The One Video Music Award Worth Caring About

Slate's Culture Blog
Aug. 22 2014 9:02 AM

The One Video Music Award Worth Caring About

177960356-justin-timberlake-poses-with-his-awards-at-the-2013-mtv
Justin Timberlake poses with his awards at the 2013 MTV Video Music Awards, including the Michael Jackson Video Vanguard Award.

Photo by Jamie McCarthy/Getty Images for MTV

It’s probably safe to say that no one cares about the awards that are actually handed out at the VMAs as much as Kanye West does—and certainly few of us outside the pop music industry care at all. Like the BET Awards, the VMAs are an excuse to corral the biggest pop stars of the moment inside one room and watch them provide career-defining performances and crazy, unexpected moments. The awards themselves are an afterthought. Do you remember who won the purported biggest award of the night, Video of the Year, 20 years ago? Do you care? (Aerosmith, for “Cryin’,” if you’re curious.)

But on Sunday, Beyoncé will join an exclusive club that includes David Byrne, Madonna, and Guns N’ Roses when she’s awarded the Michael Jackson Video Vanguard Award—the one VMA worth caring about. Sure, it’s not an EGOT, but it is kind of a big deal, and something that the entertainer should genuinely be proud of. In a ceremony full of forgettable, highly dubious awards, the Video Vanguard Award (sometimes referred to as the Lifetime Achievement Award) is the one VMA honor that MTV usually gets right—and that feels, even years later, at least a little bit momentous.

Advertisement

The award is meant to celebrate “forerunners in the music video sphere,” and MTV is legitimately the definitive arbiter on such matters. And their track record with the Vanguard has reinforced their authority: The first recipients of the award, in 1984, were the Beatles and Richard Lester, for the trailblazing A Hard Day’s Night, and David Bowie, for his groundbreaking films from the late ’60s and ’70s. In the years that followed, a range of pop culture icons have received the award, among them Polish filmmaker Zbigniew Rybczyński, Janet Jackson, Peter Gabriel, and the Beastie Boys. (It helps that MTV is selective about handing out the honor: Five Vanguard-less years went by between 2006 and 2011.)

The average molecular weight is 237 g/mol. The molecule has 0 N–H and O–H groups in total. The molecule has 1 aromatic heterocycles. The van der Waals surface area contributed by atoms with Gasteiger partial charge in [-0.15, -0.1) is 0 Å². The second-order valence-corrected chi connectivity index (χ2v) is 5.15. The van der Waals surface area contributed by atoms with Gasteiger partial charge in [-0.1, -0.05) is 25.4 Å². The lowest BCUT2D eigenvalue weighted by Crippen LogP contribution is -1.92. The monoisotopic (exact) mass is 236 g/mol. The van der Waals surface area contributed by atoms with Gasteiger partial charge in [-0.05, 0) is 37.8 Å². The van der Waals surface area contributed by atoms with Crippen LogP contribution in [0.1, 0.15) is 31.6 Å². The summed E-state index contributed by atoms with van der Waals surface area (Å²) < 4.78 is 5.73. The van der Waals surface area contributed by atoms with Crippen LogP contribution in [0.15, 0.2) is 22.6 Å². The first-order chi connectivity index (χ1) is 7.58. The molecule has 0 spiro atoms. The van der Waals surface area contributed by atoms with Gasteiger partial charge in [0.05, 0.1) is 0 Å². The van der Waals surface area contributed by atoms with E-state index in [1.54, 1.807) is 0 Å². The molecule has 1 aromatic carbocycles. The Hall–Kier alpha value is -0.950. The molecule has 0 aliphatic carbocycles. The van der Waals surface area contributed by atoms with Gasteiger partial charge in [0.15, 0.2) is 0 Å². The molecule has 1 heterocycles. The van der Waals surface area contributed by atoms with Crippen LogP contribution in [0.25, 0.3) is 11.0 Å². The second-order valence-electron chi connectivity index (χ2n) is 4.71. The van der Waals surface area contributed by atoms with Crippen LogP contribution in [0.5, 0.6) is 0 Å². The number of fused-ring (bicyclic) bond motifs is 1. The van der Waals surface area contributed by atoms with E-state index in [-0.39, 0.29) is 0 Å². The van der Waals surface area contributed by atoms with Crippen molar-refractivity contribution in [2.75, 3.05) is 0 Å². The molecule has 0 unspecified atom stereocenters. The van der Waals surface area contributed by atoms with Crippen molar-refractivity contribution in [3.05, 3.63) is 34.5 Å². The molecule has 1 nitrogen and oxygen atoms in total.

The Video Vanguard Award stands out among other career-based awards—like, say, the Academy Honorary Award—because it honors its recipients long before the end of their lives, while their work is still vital. Madonna and Michael Jackson won in 1986 and 1988, respectively, and while they had already become genuine innovators in the genre, some of their best and most iconic work was yet to come. The same can likely be said of Beyoncé: Even with 15 years of solid stardom behind her, she’s as culturally relevant as ever and shows no signs of slowing down.

Does MTV present the award just so otherwise-hard-to-get superstars will show up and perform? That’s probably a factor—last year’s ’N Sync reunion, for instance, might have hinged on MTV deciding to give Timberlake the honor. But that doesn’t really matter. MTV has still been judicious with their choices. And who doesn’t want to see yet another iconic VMA performance from Beyoncé? I’m sure Kanye West is interested. So am I.

Aisha Harris is a Slate staff writer.

TODAY IN SLATE

Politics

The Democrats’ War at Home

How can the president’s party defend itself from the president’s foreign policy blunders?

Congress’ Public Shaming of the Secret Service Was Political Grandstanding at Its Best

Michigan’s Tradition of Football “Toughness” Needs to Go—Starting With Coach Hoke

A Plentiful, Renewable Resource That America Keeps Overlooking

Animal manure.

Windows 8 Was So Bad That Microsoft Will Skip Straight to Windows 10

Politics

Cringing. Ducking. Mumbling.

How GOP candidates react whenever someone brings up reproductive rights or gay marriage.

Building a Better Workplace

You Deserve a Pre-cation

The smartest job perk you’ve never heard of.

Hasbro Is Cracking Down on Scrabble Players Who Turn Its Official Word List Into Popular Apps

Florida State’s New President Is Underqualified and Mistrusted. He Just Might Save the University.

  News & Politics
Politics
Sept. 30 2014 9:33 PM Political Theater With a Purpose Darrell Issa’s public shaming of the head of the Secret Service was congressional grandstanding at its best.
  Business
Moneybox
Sept. 30 2014 7:02 PM At Long Last, eBay Sets PayPal Free
  Life
Gaming
Sept. 30 2014 7:35 PM Who Owns Scrabble’s Word List? Hasbro says the list of playable words belongs to the company. Players beg to differ.
  Double X
The XX Factor
Sept. 30 2014 12:34 PM Parents, Get Your Teenage Daughters the IUD
  Slate Plus
Behind the Scenes
Sept. 30 2014 3:21 PM Meet Jordan Weissmann Five questions with Slate’s senior business and economics correspondent.
  Arts
Brow Beat
Sept. 30 2014 8:54 PM Bette Davis Talks Gender Roles in a Delightful, Animated Interview From 1963
  Technology
Future Tense
Sept. 30 2014 7:00 PM There’s Going to Be a Live-Action Tetris Movie for Some Reason
  Health & Science
Bad Astronomy
Oct. 1 2014 7:30 AM Say Hello to Our Quasi-Moon, 2014 OL339
  Sports
Sports Nut
Sept. 30 2014 5:54 PM Goodbye, Tough Guy It’s time for Michigan to fire its toughness-obsessed coach, Brady Hoke.